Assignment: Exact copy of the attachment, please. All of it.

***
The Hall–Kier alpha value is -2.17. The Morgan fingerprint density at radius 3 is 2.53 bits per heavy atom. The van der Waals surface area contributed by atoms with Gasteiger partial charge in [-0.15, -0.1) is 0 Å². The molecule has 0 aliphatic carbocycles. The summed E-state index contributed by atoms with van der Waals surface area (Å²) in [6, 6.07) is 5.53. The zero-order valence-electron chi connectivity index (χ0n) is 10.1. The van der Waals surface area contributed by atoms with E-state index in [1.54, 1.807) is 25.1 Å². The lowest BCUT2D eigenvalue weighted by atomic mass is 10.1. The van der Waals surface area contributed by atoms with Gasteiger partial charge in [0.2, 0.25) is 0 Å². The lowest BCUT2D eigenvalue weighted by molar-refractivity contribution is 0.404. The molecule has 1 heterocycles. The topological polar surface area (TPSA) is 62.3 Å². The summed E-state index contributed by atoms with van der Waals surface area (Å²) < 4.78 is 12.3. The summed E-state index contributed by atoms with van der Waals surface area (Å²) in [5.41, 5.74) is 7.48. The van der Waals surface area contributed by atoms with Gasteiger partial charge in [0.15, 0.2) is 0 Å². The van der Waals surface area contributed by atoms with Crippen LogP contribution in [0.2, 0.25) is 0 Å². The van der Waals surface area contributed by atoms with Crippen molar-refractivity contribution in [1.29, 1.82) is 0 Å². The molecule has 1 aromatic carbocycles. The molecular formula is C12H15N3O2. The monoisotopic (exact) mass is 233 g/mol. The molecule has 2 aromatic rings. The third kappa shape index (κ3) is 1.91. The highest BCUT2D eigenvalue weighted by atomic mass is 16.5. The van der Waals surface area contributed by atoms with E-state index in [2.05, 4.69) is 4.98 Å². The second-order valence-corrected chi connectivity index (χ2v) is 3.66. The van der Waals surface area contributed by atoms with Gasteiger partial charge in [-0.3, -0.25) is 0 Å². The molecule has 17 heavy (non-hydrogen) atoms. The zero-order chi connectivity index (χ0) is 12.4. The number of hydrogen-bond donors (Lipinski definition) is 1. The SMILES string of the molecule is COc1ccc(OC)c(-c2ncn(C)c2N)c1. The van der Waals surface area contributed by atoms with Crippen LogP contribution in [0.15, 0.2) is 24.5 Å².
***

The Hall–Kier alpha value is -2.17. The Morgan fingerprint density at radius 3 is 2.53 bits per heavy atom. The van der Waals surface area contributed by atoms with Gasteiger partial charge in [-0.15, -0.1) is 0 Å². The molecule has 0 aliphatic carbocycles. The summed E-state index contributed by atoms with van der Waals surface area (Å²) in [6, 6.07) is 5.53. The zero-order valence-electron chi connectivity index (χ0n) is 10.1. The van der Waals surface area contributed by atoms with E-state index in [1.54, 1.807) is 25.1 Å². The lowest BCUT2D eigenvalue weighted by atomic mass is 10.1. The van der Waals surface area contributed by atoms with Gasteiger partial charge in [0.2, 0.25) is 0 Å². The lowest BCUT2D eigenvalue weighted by molar-refractivity contribution is 0.404. The molecule has 1 heterocycles. The topological polar surface area (TPSA) is 62.3 Å². The summed E-state index contributed by atoms with van der Waals surface area (Å²) < 4.78 is 12.3. The summed E-state index contributed by atoms with van der Waals surface area (Å²) in [5.41, 5.74) is 7.48. The van der Waals surface area contributed by atoms with Gasteiger partial charge in [0.15, 0.2) is 0 Å². The van der Waals surface area contributed by atoms with Crippen LogP contribution in [0.2, 0.25) is 0 Å². The van der Waals surface area contributed by atoms with Crippen molar-refractivity contribution in [1.29, 1.82) is 0 Å². The molecule has 1 aromatic carbocycles. The molecular formula is C12H15N3O2. The monoisotopic (exact) mass is 233 g/mol. The molecule has 2 aromatic rings. The third kappa shape index (κ3) is 1.91. The highest BCUT2D eigenvalue weighted by atomic mass is 16.5. The van der Waals surface area contributed by atoms with E-state index in [2.05, 4.69) is 4.98 Å². The second-order valence-corrected chi connectivity index (χ2v) is 3.66. The van der Waals surface area contributed by atoms with Gasteiger partial charge in [-0.3, -0.25) is 0 Å². The molecule has 17 heavy (non-hydrogen) atoms. The zero-order chi connectivity index (χ0) is 12.4. The number of hydrogen-bond donors (Lipinski definition) is 1. The SMILES string of the molecule is COc1ccc(OC)c(-c2ncn(C)c2N)c1. The van der Waals surface area contributed by atoms with Crippen LogP contribution in [0.15, 0.2) is 24.5 Å².